This type of test can be used to measure your FSH (follicle-stimulating hormone) levels, an indication of a woman’s ovarian reserve. The accuracy of dried blood spot testing varies, so if you have an abnormal result, testing may need to be repeated in order to confirm your result.

Volumetric Absorptive Micro Sampling (VAMS)

A more accurate method of collecting blood samples for at-home fertility testing is called volumetric absorptive micro sampling, or VAMS. This is a very precise sample collection method because it uses a special collection device that measures an exact amount of blood.

Other advantages to the VAMS collection method include no dry-time, cost-effectiveness, and minimally invasive. VAMS technology can be used to test your fertility hormones, including: LH, FSH, and prolactin. High prolactin levels can disrupt ovulation.

The same technology can be used to test male reproductive hormones, including testosterone and PSA (prostate specific antigen) levels. In addition, hemoglobin A1C levels are often an indication of male fertility, as unhealthy blood sugar levels can affect sperm health.

My Virtual Physician has partnered with Orchid to provide at-home fertility testing to our patients. Orchid trusts and depends on VAMS technology to collect blood samples in their at-home fertility test kits. Find more information about their fertility tests below:

Sperm

Finally, if you want a comprehensive view of your fertility, you’ve got to take a look at both parties involved: male and female. The best way to test for male fertility is through a semen analysis. Now, at-home sperm collection can be done and sent to a lab. Sperm is collected into a cup and mixed with a preservative, put into a temperature control pack, and shipped to the lab. This sample can be tested for sperm count, motility (movement), shape, and more. Here’s a link to Orchid’s sperm collection kit.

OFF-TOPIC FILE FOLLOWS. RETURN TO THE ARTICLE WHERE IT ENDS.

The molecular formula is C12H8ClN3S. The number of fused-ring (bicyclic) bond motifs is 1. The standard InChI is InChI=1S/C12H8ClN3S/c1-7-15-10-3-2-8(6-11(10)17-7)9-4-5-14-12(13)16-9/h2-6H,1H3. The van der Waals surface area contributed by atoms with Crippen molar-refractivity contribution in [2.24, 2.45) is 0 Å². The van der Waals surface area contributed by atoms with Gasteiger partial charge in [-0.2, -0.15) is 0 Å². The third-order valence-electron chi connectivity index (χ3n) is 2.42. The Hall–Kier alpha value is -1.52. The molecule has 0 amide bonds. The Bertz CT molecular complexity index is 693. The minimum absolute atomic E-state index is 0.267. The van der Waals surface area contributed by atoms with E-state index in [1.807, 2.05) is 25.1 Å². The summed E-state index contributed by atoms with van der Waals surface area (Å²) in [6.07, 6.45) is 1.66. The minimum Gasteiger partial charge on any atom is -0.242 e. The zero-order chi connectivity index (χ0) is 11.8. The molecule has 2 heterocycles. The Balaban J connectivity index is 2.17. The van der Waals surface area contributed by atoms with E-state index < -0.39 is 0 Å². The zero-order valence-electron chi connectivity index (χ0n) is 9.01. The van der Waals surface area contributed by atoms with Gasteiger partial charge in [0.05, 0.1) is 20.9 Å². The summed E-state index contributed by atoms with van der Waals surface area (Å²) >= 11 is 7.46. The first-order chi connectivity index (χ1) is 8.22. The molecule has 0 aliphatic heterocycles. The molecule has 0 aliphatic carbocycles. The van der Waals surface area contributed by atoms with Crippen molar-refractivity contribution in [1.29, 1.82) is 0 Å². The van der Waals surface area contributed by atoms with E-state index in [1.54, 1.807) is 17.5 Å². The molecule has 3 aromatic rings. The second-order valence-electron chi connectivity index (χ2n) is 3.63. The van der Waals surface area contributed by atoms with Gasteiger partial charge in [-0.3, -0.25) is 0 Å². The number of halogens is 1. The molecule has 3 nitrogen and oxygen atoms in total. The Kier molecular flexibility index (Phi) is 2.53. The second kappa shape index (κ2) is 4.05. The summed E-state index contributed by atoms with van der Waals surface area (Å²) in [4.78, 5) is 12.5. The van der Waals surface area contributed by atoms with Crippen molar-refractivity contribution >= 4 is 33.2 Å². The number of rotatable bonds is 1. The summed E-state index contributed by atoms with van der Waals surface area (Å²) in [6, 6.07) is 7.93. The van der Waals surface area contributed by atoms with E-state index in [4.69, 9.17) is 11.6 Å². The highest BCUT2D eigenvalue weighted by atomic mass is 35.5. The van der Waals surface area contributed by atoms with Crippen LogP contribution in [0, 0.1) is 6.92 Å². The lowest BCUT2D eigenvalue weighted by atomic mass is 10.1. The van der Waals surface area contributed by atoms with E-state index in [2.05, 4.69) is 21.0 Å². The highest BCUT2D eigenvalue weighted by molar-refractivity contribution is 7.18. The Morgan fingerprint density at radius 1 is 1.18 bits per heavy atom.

Which Collection Method is Best for At-Home Fertility Testing?

If you’re curious about your fertility and are looking for an accurate snapshot of whether your reproductive system is working properly, we recommend comprehensive testing. For women, that means a VAMS-collected blood test for an accurate measure of hormone levels, and for men, a sperm sample.

While urine samples and DBS cards are options for specific hormones, VAMS sample methods are more accurate and more versatile. Whichever method you choose, we recommend having your results reviewed by a physician.

My Virtual Physician has partnered with Orchid to provide patients with fertility support and feedback following an abnormal fertility result. If you’re interested in getting your fertility tested, schedule an appointment today with My Virtual Physician to order your test kit.